The ALJ noted that Plaintiff's treatment had been conservative, primarily individual psychotherapy sessions, and she often failed to follow through with treatment recommendations or consistently comply with prescribed medications. (Tr. 25.) The ALJ also observed that Plaintiff's symptoms are typically related to situational stressors, such as her inability to work outside of her home, finances, her shaky relationship with her boyfriend, her elderly father's living arrangement, who recently suffered a stroke, and her daughter moving away to college. (Id.) The ALJ cited a comment made by Plaintiff's treating therapist, Dr. Wise, who stated that Plaintiff was stressed about finances, yet Plaintiff responded with “shock” when it was suggested that she could eventually return to work. (Id.)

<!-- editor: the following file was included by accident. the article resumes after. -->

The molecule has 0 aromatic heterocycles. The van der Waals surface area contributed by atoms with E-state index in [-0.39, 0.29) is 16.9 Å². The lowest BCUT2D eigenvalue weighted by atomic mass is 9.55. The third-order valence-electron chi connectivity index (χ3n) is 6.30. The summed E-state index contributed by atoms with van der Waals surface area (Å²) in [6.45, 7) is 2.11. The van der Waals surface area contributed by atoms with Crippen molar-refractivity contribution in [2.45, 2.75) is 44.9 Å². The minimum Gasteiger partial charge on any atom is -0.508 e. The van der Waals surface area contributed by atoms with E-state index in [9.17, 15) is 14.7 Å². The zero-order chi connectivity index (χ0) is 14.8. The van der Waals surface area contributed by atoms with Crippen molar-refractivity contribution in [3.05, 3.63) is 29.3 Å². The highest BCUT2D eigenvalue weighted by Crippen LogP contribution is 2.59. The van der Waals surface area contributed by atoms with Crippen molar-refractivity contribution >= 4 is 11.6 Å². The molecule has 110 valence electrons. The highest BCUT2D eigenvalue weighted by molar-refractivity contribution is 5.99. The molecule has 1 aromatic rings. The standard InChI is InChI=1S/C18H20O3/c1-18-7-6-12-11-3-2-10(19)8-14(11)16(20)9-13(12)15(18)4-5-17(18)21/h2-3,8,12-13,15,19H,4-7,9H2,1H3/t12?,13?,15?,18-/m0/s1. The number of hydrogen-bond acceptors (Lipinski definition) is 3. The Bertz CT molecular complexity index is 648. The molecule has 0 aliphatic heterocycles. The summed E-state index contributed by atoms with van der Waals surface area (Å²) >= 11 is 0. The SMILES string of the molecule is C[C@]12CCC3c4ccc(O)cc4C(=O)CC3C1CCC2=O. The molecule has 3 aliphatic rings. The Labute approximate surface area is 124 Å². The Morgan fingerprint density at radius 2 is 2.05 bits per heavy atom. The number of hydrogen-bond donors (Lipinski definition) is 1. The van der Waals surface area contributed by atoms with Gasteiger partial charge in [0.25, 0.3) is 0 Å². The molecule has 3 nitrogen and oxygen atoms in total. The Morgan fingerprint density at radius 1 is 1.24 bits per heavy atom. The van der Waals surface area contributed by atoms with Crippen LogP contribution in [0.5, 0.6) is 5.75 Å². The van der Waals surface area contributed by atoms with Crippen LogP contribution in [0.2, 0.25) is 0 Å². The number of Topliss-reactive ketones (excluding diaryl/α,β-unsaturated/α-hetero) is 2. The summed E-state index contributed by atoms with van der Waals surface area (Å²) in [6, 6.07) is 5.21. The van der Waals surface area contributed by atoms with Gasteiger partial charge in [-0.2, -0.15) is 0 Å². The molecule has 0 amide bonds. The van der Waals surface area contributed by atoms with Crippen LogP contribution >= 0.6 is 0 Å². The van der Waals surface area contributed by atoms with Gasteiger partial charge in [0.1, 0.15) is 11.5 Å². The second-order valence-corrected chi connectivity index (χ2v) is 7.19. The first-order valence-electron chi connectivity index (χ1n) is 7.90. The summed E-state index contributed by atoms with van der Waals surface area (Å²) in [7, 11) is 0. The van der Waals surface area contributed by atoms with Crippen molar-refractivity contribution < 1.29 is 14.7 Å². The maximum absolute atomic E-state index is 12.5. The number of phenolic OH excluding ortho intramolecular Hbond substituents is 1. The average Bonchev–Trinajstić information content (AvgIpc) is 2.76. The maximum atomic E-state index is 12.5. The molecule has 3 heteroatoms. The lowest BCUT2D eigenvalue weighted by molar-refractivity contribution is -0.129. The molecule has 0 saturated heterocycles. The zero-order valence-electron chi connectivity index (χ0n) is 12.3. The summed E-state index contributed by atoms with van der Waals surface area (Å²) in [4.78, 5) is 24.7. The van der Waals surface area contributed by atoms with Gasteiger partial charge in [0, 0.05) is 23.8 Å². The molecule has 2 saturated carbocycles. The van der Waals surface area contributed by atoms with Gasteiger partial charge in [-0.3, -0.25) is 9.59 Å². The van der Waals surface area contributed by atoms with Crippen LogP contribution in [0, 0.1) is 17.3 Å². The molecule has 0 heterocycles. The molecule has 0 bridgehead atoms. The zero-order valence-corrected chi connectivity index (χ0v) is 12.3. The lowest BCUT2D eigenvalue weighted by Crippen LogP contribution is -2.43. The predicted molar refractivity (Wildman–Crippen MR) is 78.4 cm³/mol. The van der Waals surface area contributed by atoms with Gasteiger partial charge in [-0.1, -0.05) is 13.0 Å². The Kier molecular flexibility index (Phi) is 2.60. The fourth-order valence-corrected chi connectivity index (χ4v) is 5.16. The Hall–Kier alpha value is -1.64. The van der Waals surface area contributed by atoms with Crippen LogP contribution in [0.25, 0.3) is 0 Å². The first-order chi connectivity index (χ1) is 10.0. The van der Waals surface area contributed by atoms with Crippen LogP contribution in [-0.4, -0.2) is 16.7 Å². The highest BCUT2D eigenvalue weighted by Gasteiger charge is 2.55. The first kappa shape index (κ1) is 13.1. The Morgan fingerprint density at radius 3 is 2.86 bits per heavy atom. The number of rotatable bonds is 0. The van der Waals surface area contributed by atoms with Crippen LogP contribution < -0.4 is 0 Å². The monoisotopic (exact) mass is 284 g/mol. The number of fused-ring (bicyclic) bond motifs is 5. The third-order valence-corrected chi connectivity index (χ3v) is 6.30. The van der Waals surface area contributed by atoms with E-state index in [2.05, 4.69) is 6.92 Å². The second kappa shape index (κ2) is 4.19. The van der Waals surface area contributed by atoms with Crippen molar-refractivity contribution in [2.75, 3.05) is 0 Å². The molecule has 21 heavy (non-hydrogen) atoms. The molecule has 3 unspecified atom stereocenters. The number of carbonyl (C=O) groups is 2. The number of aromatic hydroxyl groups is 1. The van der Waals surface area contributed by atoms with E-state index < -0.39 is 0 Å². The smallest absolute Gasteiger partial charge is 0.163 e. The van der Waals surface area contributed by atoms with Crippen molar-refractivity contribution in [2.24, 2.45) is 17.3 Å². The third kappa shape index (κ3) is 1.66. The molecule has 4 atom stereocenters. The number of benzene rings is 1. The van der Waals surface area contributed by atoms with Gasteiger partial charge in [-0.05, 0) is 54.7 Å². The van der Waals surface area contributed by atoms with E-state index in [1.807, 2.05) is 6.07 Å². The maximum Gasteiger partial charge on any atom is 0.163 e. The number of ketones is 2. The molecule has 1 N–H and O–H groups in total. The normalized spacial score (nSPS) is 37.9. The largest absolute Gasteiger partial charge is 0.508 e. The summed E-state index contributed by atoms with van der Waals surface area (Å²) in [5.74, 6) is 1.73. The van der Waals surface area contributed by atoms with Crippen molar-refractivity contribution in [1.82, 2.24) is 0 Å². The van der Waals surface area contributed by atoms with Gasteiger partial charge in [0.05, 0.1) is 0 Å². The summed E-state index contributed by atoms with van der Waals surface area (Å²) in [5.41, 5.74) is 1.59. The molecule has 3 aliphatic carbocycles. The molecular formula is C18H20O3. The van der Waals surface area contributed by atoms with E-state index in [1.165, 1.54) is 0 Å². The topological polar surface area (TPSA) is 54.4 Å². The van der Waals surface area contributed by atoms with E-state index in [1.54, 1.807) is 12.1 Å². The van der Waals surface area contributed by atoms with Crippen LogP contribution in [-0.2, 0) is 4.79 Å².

The ALJ asserted that “overall” the records demonstrate that Plaintiff's symptoms are “generally effectively controlled with medication management and the claimant acknowledged improvements in her mental health symptoms.” (Tr. 26.) The ALJ also cited to the testimony of Dr. Butler, however, who stated that Plaintiff's “symptoms did not respond to some medications while other medications improved or reduced the claimant's symptoms although there is no indication in the medical evidence any single medication completely alleviated her mental health symptoms.” (Id.) The ALJ then discussed in some detail Plaintiff's continuing failure to her take her medications or adhere to suggestions made by various providers such as Dr. Wise, Dr. Steven Clarke, Dr. Dawn Graham, and Dr. Richard Gebhart. (Tr. 25-27.) For example, on January 11, 2011, Dr. Wise noted that Plaintiff had not taken her antidepressant medication, prescribed to her a year earlier by her primary care provider, because she did not like taking medications. (Tr. 27.) In May 2012, Plaintiff reported to Dr. Gebhart that she stopped taking her medication three months prior and had developed a “who cares” attitude. (Id.) Dr. Wise also stated in June 2013 that Plaintiff “has a variety of reasons why she cannot possibly follow through on any treatment suggestions and that everything appears to be an effort which she cannot muster.” (Id.) And in August 2013, Dr. Clarke noted that Plaintiff unilaterally stopped taking one of her medications and determined that her antidepressant was helpful enough, and that she would continue to try making changes in her life but not her medication. (Id.) The ALJ concluded that Plaintiff's “unwillingness to follow prescribed medical treatment seriously reduces the credibility of claimant's allegation that she is disabled.” (Id.)[6]